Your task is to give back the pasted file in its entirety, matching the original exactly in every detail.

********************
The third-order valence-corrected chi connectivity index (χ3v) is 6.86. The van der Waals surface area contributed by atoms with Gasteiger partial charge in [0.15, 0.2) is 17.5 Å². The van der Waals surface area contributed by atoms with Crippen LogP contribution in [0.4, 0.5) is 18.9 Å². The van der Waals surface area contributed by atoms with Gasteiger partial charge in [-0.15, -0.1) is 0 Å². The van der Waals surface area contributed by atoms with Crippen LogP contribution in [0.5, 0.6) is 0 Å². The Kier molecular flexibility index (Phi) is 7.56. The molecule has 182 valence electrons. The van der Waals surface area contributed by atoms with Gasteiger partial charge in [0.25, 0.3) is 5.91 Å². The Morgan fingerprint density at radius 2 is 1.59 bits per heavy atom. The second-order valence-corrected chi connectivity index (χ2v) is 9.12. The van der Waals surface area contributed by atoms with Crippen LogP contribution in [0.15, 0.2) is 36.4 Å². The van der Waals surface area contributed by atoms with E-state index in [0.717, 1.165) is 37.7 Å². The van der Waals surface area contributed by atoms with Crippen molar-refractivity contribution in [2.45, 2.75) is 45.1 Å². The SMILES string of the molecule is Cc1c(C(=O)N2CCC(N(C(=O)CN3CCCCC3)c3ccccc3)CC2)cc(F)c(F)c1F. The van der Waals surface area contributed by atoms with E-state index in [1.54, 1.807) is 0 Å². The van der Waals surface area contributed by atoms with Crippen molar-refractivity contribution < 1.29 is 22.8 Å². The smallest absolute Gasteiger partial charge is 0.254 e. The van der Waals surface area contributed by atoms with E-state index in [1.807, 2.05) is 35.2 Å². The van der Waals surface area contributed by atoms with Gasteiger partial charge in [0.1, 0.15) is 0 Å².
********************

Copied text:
The third-order valence-corrected chi connectivity index (χ3v) is 6.86. The van der Waals surface area contributed by atoms with Gasteiger partial charge in [0.15, 0.2) is 17.5 Å². The van der Waals surface area contributed by atoms with Crippen LogP contribution in [0.4, 0.5) is 18.9 Å². The van der Waals surface area contributed by atoms with Gasteiger partial charge in [-0.15, -0.1) is 0 Å². The van der Waals surface area contributed by atoms with Crippen LogP contribution in [0.5, 0.6) is 0 Å². The Kier molecular flexibility index (Phi) is 7.56. The molecule has 182 valence electrons. The van der Waals surface area contributed by atoms with Gasteiger partial charge in [0.25, 0.3) is 5.91 Å². The Morgan fingerprint density at radius 2 is 1.59 bits per heavy atom. The second-order valence-corrected chi connectivity index (χ2v) is 9.12. The van der Waals surface area contributed by atoms with Crippen LogP contribution in [0.15, 0.2) is 36.4 Å². The van der Waals surface area contributed by atoms with E-state index in [0.717, 1.165) is 37.7 Å². The van der Waals surface area contributed by atoms with Crippen molar-refractivity contribution in [2.45, 2.75) is 45.1 Å². The SMILES string of the molecule is Cc1c(C(=O)N2CCC(N(C(=O)CN3CCCCC3)c3ccccc3)CC2)cc(F)c(F)c1F. The van der Waals surface area contributed by atoms with E-state index in [1.54, 1.807) is 0 Å². The van der Waals surface area contributed by atoms with Crippen molar-refractivity contribution < 1.29 is 22.8 Å². The smallest absolute Gasteiger partial charge is 0.254 e. The van der Waals surface area contributed by atoms with E-state index in [1.807, 2.05) is 35.2 Å². The van der Waals surface area contributed by atoms with Gasteiger partial charge in [0.1, 0.15) is 0 Å².